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Resident Statements

Kristen Hysell, MD

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Through the Yale Primary Care HIV Training Track, I have had to the opportunity to care for a vulnerable patient population that has been marginalized for decades. From complex medical problems to unique and challenging social situations, it has been an incredible learning experience. I feel truly privileged to work among a humanistic multidisciplinary team to provide both primary care and comprehensive HIV management. Most rewarding of all, are the incredible bonds I have formed with patients through their initial diagnosis, counseling, and long-term treatment.

Charisse Mandimika, MD

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I spent the majority of my formative years in Zimbabwe-a country at the epicenter of the global HIV epidemic. Even with so many new and exciting policy changes globally, the HIV population continues to be one of the most marginalized and shunned by society. I feel truly privileged to have found a medical home in the HIV Track here that shares my desire to improve the medical, mental and social health of this particular group of patients. The skills that I am acquiring through dedicated mentorship at the Nathan Smith Clinic are equipping me to ultimately make the changes I would like to see in individual patient lives, and the community at large.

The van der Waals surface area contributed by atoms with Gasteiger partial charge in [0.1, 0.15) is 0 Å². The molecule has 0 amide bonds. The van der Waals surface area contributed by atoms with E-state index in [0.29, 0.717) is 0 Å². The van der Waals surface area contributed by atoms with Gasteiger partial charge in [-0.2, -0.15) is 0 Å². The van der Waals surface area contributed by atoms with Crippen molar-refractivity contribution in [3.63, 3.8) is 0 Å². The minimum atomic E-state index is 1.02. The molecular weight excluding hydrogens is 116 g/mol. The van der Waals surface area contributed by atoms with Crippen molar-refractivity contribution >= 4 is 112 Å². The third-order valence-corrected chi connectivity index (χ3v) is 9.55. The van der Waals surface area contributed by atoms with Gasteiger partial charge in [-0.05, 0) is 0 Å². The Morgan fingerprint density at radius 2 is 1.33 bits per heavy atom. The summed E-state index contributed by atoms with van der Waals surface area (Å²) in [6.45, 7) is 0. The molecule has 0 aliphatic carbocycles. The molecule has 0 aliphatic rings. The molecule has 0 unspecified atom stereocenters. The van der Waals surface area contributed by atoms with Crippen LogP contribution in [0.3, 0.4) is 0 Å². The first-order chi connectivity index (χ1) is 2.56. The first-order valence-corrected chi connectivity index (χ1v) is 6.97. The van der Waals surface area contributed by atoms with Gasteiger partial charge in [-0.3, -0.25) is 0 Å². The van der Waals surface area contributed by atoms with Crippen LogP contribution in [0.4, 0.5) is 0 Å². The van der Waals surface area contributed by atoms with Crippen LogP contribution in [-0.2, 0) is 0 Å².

Katrin Sadigh, MD

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In a small village on the coast of Kenya, I worked with the Peace Corps to train teachers to integrate a new HIV/AIDS curriculum, created by the Kenyan Ministry of Health, in their classrooms, and to link children orphaned by AIDS to PEPFAR. From the vistas in northern Uganda to its heavily peopled capital, I worked as a medical student to understand the story of HIV as it took hold and was told by a region, and came to see how it was linked to that of the people in the States, to people all over the world.

This story of HIV is one in which I want to take part in a more meaningful way, not just as a physician but as a defender of human rights—and the HIV track at Yale School of Medicine Primary Care Program has provided the launching pad. With numerous resources and opportunities for scholarship and research at my disposal, and invaluable mentorship, I am developing clinical skills in Internal Medicine as well as quickly gaining the confidence and knowledge to provide care to patients with HIV. Already, as I make my way to clinic, I feel as though I am home, in the company of compassionate and adept colleagues, working to redefine the future of HIV medicine. I would strongly recommend this program to anyone with an interest in HIV and a desire to take part in an innovative approach to addressing a pressing need in medicine.

Perry Tiberio, MD

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The HIV training track perfectly matched my interest in LGBT medicine, substance abuse, primary care and HIV medicine. The HIV population presents unique challenges as a provider in training. With each patient I see, I must not only think about their medical problems; I have to assess the psychosocial components in order to form a fully comprehensive and patient-centered plan. I found the most rewarding experiences from my first year in the HIV training track to be with some of my most socially complex patients. This is truly a unique training experience!